The landscape of social media marketing is constantly changing and getting started with a new platform can be intimidating. Pinterest currently reports 200 million monthly users and that number is continuing to grow. So, should your business take the Pinterest plunge? Here are some tips to help you make that decision.
First, it is important to get to know your audience. Here is a small breakdown of what Pinterest users look like:
- 55% report they use Pinterest to shop
- 84% report they use Pinterest to learn new things
- 57% report they return to saved Pinterest content when they are in-store
- One in 2 millennials use Pinterest and seven of every 10 of these millennials are women. That being said, the median age of Pinterest users is 40-years-old
- 68% of women who use Pinterest are between 25-years-old and 54-years-old
- 40% of new users monthly are men (What this is telling us is that although Pinterest is still female dominated, there are places for you to grow your following if you are specifically targeting men)
- Seven in 10 US moms are on Pinterest (and one in three dads)
The most popular categories for pins include:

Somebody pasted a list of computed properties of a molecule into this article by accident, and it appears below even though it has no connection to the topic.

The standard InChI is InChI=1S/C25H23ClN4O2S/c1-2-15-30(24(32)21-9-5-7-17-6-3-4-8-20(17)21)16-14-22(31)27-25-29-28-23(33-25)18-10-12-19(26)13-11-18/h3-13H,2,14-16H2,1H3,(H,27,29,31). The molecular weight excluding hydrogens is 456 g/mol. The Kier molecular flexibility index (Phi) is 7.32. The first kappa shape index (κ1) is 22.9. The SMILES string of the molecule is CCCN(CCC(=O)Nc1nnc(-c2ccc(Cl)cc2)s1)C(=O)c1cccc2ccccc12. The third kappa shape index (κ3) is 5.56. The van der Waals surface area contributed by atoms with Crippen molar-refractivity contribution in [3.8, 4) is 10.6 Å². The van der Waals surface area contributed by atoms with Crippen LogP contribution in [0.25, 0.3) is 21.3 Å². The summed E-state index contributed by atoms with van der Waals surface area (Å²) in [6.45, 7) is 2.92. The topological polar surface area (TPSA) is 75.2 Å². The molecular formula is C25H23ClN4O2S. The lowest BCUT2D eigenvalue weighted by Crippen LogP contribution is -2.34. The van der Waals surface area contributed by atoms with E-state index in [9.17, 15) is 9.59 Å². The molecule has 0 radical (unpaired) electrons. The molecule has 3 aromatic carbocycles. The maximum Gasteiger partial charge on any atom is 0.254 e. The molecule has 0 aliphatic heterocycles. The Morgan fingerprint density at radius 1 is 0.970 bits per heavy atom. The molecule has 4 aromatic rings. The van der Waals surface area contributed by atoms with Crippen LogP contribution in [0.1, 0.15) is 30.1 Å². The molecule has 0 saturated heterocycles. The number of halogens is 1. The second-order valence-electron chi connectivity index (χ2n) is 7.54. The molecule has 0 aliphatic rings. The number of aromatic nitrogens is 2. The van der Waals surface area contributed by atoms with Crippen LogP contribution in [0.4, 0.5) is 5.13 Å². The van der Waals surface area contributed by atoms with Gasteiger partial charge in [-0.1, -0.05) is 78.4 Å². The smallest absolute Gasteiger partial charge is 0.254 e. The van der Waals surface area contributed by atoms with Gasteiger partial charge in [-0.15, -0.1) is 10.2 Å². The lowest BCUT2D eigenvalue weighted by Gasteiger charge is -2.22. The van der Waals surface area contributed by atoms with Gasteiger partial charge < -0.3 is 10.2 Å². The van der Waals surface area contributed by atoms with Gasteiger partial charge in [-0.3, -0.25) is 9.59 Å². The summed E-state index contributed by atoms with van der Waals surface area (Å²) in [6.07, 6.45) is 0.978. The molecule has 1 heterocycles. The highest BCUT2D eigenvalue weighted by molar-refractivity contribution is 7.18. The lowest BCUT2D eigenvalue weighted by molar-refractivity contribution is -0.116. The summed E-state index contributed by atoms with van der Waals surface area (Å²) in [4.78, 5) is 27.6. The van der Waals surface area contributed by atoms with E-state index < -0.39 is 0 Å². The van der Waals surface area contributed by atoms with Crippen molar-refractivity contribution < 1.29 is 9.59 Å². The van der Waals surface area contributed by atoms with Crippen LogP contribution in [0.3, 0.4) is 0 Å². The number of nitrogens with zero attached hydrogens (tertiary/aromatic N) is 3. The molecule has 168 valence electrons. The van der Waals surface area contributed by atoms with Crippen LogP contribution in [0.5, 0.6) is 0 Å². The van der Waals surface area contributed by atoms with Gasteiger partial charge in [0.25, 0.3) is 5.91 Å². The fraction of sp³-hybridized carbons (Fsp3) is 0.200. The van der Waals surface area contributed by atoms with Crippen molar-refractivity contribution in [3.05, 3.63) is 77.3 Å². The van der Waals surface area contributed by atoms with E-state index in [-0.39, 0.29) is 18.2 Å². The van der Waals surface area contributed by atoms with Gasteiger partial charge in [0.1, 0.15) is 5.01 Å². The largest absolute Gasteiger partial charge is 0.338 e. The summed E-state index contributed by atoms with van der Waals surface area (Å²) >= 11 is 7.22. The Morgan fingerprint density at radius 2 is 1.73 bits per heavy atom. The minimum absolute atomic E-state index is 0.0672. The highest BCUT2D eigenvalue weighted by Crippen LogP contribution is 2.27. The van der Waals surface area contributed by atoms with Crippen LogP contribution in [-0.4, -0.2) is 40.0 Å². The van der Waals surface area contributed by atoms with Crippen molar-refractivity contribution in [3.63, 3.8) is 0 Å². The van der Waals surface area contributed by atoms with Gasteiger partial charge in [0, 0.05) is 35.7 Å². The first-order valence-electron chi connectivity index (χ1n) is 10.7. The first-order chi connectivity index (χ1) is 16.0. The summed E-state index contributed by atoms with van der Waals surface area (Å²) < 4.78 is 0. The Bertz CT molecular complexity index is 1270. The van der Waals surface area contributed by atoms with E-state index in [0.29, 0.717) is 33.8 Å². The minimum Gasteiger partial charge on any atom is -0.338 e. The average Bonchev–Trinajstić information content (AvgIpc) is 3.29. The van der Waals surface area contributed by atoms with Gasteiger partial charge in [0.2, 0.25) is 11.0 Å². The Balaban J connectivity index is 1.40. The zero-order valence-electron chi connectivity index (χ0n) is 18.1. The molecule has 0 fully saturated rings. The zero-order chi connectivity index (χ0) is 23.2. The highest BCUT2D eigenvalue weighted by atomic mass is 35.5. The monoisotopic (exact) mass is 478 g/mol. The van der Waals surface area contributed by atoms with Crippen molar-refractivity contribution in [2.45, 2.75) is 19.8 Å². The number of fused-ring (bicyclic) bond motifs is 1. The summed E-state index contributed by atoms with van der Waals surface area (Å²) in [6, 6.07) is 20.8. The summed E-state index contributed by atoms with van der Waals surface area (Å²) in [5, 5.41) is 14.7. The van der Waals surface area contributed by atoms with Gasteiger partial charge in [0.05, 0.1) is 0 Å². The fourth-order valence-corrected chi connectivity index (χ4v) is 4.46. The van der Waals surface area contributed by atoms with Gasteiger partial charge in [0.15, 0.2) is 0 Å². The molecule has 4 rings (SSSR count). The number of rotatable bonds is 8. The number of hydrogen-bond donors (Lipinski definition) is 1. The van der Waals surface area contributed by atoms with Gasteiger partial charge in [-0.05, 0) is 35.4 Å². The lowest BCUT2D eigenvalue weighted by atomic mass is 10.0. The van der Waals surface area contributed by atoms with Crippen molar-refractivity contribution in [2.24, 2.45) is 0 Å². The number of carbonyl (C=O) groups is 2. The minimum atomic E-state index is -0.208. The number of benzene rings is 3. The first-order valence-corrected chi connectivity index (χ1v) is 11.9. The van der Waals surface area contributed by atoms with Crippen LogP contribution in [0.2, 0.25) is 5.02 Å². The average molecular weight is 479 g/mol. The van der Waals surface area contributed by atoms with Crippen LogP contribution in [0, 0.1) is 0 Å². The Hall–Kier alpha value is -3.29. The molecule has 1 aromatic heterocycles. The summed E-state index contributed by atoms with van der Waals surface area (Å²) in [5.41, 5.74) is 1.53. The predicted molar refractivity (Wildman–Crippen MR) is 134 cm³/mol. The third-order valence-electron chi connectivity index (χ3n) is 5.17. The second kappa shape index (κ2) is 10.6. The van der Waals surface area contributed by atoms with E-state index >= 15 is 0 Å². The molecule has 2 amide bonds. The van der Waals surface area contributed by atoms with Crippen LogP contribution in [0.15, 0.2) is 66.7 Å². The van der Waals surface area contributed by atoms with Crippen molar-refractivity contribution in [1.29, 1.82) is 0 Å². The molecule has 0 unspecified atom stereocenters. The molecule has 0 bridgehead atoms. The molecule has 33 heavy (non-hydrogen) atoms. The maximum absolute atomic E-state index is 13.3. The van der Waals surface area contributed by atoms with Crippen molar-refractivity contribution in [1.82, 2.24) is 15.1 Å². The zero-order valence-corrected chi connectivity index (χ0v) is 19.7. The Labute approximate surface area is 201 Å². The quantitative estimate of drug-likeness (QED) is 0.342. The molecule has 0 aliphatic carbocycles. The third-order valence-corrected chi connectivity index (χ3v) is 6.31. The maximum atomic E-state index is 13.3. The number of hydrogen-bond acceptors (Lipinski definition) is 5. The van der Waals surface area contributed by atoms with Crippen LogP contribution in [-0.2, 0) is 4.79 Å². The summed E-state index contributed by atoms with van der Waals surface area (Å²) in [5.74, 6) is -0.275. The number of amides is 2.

- Food Drink
- DIY Crafts
- Home Décor
- Women’s Fashion
- Health fitness
- Hair Fitness
Behavior also shows that members are using Pinterest primarily to plan their life well in advance of the season, holiday or special event. The goal then, as a small business, is to make sure you are keeping your content calendar up to date and sharing relevant posts for trends and seasons 45 days before the event.
Does your product or service match one of the previously mentioned popular categories? Does you ideal customer look like the profile above? If yes, then Pinterest could be a great place to spend your time building brand awareness and growing your online community.
If you’re ready to give Pinterest a go, contact myself or your local Wyoming Small Business Development Center Network advisor. Our online marketing specialists and Market Research Center can audit your social media presence and help you design a content plan that best suits your business. Here is some of the advice we offer to help you get started:
Make sure your boards have a relevant purpose to your business.
For example, if you sold jewelry, I would also think about other fashion trends, care of jewelry, inspiration and other fashion type boards.
Try to share to your boards during peak times.
Pinterest reports that this is in the evenings and weekends, though the more we learn about your followers via your analytics, the better we will be able to tweak the most optimal times of day for you to post.
Aim for 10-12 pins daily. This is better than pinning everything at one time, once per week. I’m not saying that it has to be 10-12 pins every day, but the idea here is to pay attention to consistency over time.
Have multiple pins that point to the same link on your website.
Going back to my jewelry example, you might make three different pins for the same pair of earnings in different settings all sending people to the same pair on your website for purchase.
Pay attention to keywords.